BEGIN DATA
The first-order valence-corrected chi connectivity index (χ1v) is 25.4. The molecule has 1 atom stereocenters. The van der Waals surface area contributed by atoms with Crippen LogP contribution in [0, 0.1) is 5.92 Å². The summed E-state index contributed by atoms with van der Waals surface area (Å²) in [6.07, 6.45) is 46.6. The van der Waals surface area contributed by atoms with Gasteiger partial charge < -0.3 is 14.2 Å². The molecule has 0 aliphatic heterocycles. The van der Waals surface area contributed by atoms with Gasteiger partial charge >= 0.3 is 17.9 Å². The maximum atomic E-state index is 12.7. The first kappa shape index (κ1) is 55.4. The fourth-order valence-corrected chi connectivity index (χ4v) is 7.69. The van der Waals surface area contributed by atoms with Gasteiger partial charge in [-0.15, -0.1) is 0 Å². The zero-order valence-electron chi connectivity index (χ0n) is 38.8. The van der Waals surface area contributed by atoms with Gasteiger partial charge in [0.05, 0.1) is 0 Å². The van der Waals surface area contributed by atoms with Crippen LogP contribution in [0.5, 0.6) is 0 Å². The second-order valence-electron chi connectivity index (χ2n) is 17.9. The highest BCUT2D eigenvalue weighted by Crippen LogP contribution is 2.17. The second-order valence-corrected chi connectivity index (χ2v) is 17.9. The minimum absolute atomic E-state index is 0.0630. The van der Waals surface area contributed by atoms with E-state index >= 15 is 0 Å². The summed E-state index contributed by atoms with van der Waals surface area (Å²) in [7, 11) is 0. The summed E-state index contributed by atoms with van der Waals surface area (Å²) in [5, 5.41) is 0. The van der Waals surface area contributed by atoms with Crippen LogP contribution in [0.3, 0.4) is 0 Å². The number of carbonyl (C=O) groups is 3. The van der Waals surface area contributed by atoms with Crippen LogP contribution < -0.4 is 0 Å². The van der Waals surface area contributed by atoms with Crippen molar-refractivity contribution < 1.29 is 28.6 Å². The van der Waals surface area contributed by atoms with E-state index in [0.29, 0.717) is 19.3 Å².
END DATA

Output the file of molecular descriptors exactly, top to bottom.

The first-order valence-corrected chi connectivity index (χ1v) is 25.4. The molecule has 1 atom stereocenters. The van der Waals surface area contributed by atoms with Crippen LogP contribution in [0, 0.1) is 5.92 Å². The summed E-state index contributed by atoms with van der Waals surface area (Å²) in [6.07, 6.45) is 46.6. The van der Waals surface area contributed by atoms with Gasteiger partial charge < -0.3 is 14.2 Å². The molecule has 0 aliphatic heterocycles. The van der Waals surface area contributed by atoms with Gasteiger partial charge >= 0.3 is 17.9 Å². The maximum atomic E-state index is 12.7. The first kappa shape index (κ1) is 55.4. The fourth-order valence-corrected chi connectivity index (χ4v) is 7.69. The van der Waals surface area contributed by atoms with Gasteiger partial charge in [-0.15, -0.1) is 0 Å². The zero-order valence-electron chi connectivity index (χ0n) is 38.8. The van der Waals surface area contributed by atoms with Gasteiger partial charge in [0.05, 0.1) is 0 Å². The van der Waals surface area contributed by atoms with Crippen LogP contribution in [0.5, 0.6) is 0 Å². The second-order valence-electron chi connectivity index (χ2n) is 17.9. The highest BCUT2D eigenvalue weighted by Crippen LogP contribution is 2.17. The second-order valence-corrected chi connectivity index (χ2v) is 17.9. The minimum absolute atomic E-state index is 0.0630. The van der Waals surface area contributed by atoms with E-state index >= 15 is 0 Å². The summed E-state index contributed by atoms with van der Waals surface area (Å²) in [7, 11) is 0. The summed E-state index contributed by atoms with van der Waals surface area (Å²) in [5, 5.41) is 0. The van der Waals surface area contributed by atoms with Crippen LogP contribution in [0.3, 0.4) is 0 Å². The number of carbonyl (C=O) groups is 3. The van der Waals surface area contributed by atoms with Crippen LogP contribution < -0.4 is 0 Å². The van der Waals surface area contributed by atoms with Crippen molar-refractivity contribution < 1.29 is 28.6 Å². The van der Waals surface area contributed by atoms with E-state index in [0.29, 0.717) is 19.3 Å².